scorecardresearchShould new investors park their earnings in passive index funds to create

Should new investors park their earnings in passive index funds to create wealth?

Updated: 13 Jul 2022, 10:41 AM IST

Creating a passive portfolio is not difficult if you know which market cap you are inclined to bet your money on. Index funds are a great investment option, especially, for those with a long-term vision and who wish to get rid of the stress of active fund investing. 

Investing in index funds can be a great way to create wealth

Investing in index funds can be a great way to create wealth

The markets are down. Investors are feeling afraid. The prolonged bearish run has outrun most investors’ patience and risk-taking abilities. This is evident from statistics pointing out how new registrations for fund investments through systematic investment plans (SIPs) have come down considerably in June this year when contrasted with the May data this year or the June data last year.            

While active investing is still in place, the fear of putting money in active funds remains. This explains why many more investors are cosying up to passively trading index funds and exchange-traded funds (ETFs). If you are not adept at the stock market nuances, you may as well put your money into investments that are in sync with the market and would not need your constant assessment and monitoring.

To build a passive portfolio, you must be willing to park your money in index funds and ETFs only though many people prefer investing in the former due to lack of liquidity, thus, forcing many investors to sell units at a lower price when they want to redeem their investments.

Passive investing is not difficult. You must first be aware of the market cap in which you invest. For example, those resisting extreme volatility can opt for the Nifty 50 index or the S&P BSE Sensex funds. The Nifty Midcap 150 index fund serves best to those willing to put a part of their earnings in mid-cap funds that invest in mid-cap companies with increased scope for both risk and returns. Index funds made up of Nifty Next 50 offer both value and momentum as newly listed companies rely on technology to yield returns.

Investing in only one index fund is enough though you may invest in multiple passive funds to build a low-cost portfolio and earn from it at various stages of your life. 

Large-cap index funds

Start with index funds listing large-cap companies. Investing in these kinds of funds allows you exposure to large-cap companies. You may choose to park your money in either Nifty50 or Sensex-based funds or both. If stability bores you out of your wits, put a small amount of money regularly in the Nifty Next50 index fund to get a taste of the kind of restlessness that the stock markets offer.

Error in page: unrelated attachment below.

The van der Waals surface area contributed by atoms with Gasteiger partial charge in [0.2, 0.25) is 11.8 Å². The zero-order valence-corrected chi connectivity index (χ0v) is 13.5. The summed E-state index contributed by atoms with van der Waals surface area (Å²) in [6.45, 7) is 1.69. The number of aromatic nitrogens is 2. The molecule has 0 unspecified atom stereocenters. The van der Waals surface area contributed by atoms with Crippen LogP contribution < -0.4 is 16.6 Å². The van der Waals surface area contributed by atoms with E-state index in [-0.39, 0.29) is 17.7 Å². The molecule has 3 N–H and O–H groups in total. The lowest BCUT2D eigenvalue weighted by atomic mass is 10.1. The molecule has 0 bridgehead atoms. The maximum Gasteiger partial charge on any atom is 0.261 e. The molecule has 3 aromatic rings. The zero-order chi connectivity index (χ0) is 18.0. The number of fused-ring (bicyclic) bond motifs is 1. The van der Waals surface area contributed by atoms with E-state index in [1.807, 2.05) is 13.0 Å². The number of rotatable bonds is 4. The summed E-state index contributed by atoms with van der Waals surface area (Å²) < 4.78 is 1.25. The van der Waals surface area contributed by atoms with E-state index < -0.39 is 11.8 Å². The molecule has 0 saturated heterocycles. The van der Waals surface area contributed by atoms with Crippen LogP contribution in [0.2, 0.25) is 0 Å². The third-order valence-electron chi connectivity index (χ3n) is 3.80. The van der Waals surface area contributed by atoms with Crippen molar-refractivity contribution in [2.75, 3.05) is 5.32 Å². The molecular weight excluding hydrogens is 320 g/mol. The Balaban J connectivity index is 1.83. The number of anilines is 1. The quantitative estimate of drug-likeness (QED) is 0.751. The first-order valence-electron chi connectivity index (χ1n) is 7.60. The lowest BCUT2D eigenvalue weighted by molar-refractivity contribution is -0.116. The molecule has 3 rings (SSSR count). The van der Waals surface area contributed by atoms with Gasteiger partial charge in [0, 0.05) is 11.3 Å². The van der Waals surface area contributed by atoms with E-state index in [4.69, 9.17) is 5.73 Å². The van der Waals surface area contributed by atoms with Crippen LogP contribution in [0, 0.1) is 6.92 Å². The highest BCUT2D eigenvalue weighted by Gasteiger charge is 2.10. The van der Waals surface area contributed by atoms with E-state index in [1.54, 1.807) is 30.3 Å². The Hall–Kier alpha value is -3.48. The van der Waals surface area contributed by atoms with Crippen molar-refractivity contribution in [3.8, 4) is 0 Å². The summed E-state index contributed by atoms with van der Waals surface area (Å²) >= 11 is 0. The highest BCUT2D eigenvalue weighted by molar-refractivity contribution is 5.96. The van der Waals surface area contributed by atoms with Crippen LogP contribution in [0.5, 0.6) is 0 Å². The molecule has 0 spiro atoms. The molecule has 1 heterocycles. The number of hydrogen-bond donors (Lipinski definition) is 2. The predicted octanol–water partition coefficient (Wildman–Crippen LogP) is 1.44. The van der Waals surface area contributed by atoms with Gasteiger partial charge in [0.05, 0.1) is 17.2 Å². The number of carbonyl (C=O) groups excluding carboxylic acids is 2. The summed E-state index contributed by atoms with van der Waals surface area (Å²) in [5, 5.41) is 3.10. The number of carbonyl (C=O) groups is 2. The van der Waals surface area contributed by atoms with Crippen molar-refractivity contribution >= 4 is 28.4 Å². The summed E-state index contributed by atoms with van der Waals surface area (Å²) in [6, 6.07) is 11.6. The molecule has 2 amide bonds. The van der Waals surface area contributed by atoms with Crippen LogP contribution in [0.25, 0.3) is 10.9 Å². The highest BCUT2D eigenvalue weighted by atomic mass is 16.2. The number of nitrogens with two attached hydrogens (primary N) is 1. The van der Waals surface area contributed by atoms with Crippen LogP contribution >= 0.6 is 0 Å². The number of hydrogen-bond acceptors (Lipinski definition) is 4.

Mid-cap index funds 

Risk is synonymous with returns in the stock markets. Investing in index funds listing mid-cap companies is equivalent to putting money in mid-cap stocks where there is relatively more volatility than the large-cap varieties but are relatively more stable than small-cap stocks that swing violently on both sides in response to market movements or news affecting stock movements. You have both the Nifty Midcap 150 and the Nifty Midcap 50 funds, the former allowing you to invest in more companies, thus, diversifying your risk while the latter spreading your risk among 50 odd companies alone. Based on the factor index, you may also put money into the Nifty Midcap 150 Quality 150 index fund. Investors continue to invest in factor index funds though the concept is comparatively new in India.

One may argue that actively managed midcap funds yield better returns than midcap index funds in the long run. However, the former still requires you to regularly check on how your funds are performing and if you must switch to another fund that may be more actively managed. Index fund investing being purely passive in nature leaves you free to work on other investment options and interests as the returns are in sync with how the overall market is behaving, thus, leaving no scope for modification or change.  

Small-cap funds 

Not many are inclined to invest in small-cap funds owing to their immense volatility and sharp fall in returns when the markets go kaput. However, if you are a long-term investor willing to invest more than two decades in this kind of fund, returns are bound to follow. However, if you are not in favour of feeling stressed out under the impact of volatility, you may avoid investing in small-cap index funds. 

Seeking international exposure

Putting some money in US funds can serve as a way to hedge your investments. Once you are done investing in Indian equities, you may consider inching towards international markets too via their index funds. Many investors opt for the US-based S&P500 index fund to experience exposure to developed markets in the US. Those with a higher risk appetite can put their money in NASDAQ-based US funds. 

Exchange-traded funds (ETFs)

Some people choose ETFs over mutual funds owing to their low expense ratios. But is contrasting expense ratios data enough? You must look at the volume of transactions and extent of liquidity before putting money in ETFs. Index funds score better in this regard, sans the hassle of trying to sell or redeem units at market value as and when needed. 

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First Published: 13 Jul 2022, 10:41 AM IST